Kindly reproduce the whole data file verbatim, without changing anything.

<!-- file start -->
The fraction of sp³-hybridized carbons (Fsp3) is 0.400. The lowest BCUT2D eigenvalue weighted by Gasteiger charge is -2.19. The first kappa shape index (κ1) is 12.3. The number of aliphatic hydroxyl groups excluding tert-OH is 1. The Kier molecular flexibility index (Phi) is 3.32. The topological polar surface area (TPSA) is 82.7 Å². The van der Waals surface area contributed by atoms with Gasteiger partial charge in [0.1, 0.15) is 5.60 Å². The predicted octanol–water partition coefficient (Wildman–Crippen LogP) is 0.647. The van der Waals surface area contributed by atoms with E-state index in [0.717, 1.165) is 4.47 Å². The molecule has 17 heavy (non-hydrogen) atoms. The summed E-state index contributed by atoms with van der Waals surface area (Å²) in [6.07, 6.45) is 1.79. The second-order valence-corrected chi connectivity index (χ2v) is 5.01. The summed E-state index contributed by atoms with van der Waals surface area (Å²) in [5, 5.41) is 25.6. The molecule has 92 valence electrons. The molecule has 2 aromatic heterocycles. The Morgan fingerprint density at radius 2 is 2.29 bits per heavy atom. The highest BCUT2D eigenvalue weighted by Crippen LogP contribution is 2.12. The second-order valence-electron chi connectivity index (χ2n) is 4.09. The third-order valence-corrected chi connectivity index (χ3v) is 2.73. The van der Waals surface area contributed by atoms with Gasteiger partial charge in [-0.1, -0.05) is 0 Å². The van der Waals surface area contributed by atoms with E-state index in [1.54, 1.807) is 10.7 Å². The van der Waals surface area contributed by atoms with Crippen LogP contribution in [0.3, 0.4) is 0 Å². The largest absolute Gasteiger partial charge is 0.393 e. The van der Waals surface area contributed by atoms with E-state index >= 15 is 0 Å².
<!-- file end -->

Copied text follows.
The fraction of sp³-hybridized carbons (Fsp3) is 0.400. The lowest BCUT2D eigenvalue weighted by Gasteiger charge is -2.19. The first kappa shape index (κ1) is 12.3. The number of aliphatic hydroxyl groups excluding tert-OH is 1. The Kier molecular flexibility index (Phi) is 3.32. The topological polar surface area (TPSA) is 82.7 Å². The van der Waals surface area contributed by atoms with Gasteiger partial charge in [0.1, 0.15) is 5.60 Å². The predicted octanol–water partition coefficient (Wildman–Crippen LogP) is 0.647. The van der Waals surface area contributed by atoms with E-state index in [0.717, 1.165) is 4.47 Å². The molecule has 17 heavy (non-hydrogen) atoms. The summed E-state index contributed by atoms with van der Waals surface area (Å²) in [6.07, 6.45) is 1.79. The second-order valence-corrected chi connectivity index (χ2v) is 5.01. The summed E-state index contributed by atoms with van der Waals surface area (Å²) in [5, 5.41) is 25.6. The molecule has 92 valence electrons. The molecule has 2 aromatic heterocycles. The Morgan fingerprint density at radius 2 is 2.29 bits per heavy atom. The highest BCUT2D eigenvalue weighted by Crippen LogP contribution is 2.12. The second-order valence-electron chi connectivity index (χ2n) is 4.09. The third-order valence-corrected chi connectivity index (χ3v) is 2.73. The van der Waals surface area contributed by atoms with Gasteiger partial charge in [-0.1, -0.05) is 0 Å². The van der Waals surface area contributed by atoms with E-state index in [1.54, 1.807) is 10.7 Å². The van der Waals surface area contributed by atoms with Crippen LogP contribution in [0.3, 0.4) is 0 Å². The largest absolute Gasteiger partial charge is 0.393 e. The van der Waals surface area contributed by atoms with E-state index >= 15 is 0 Å².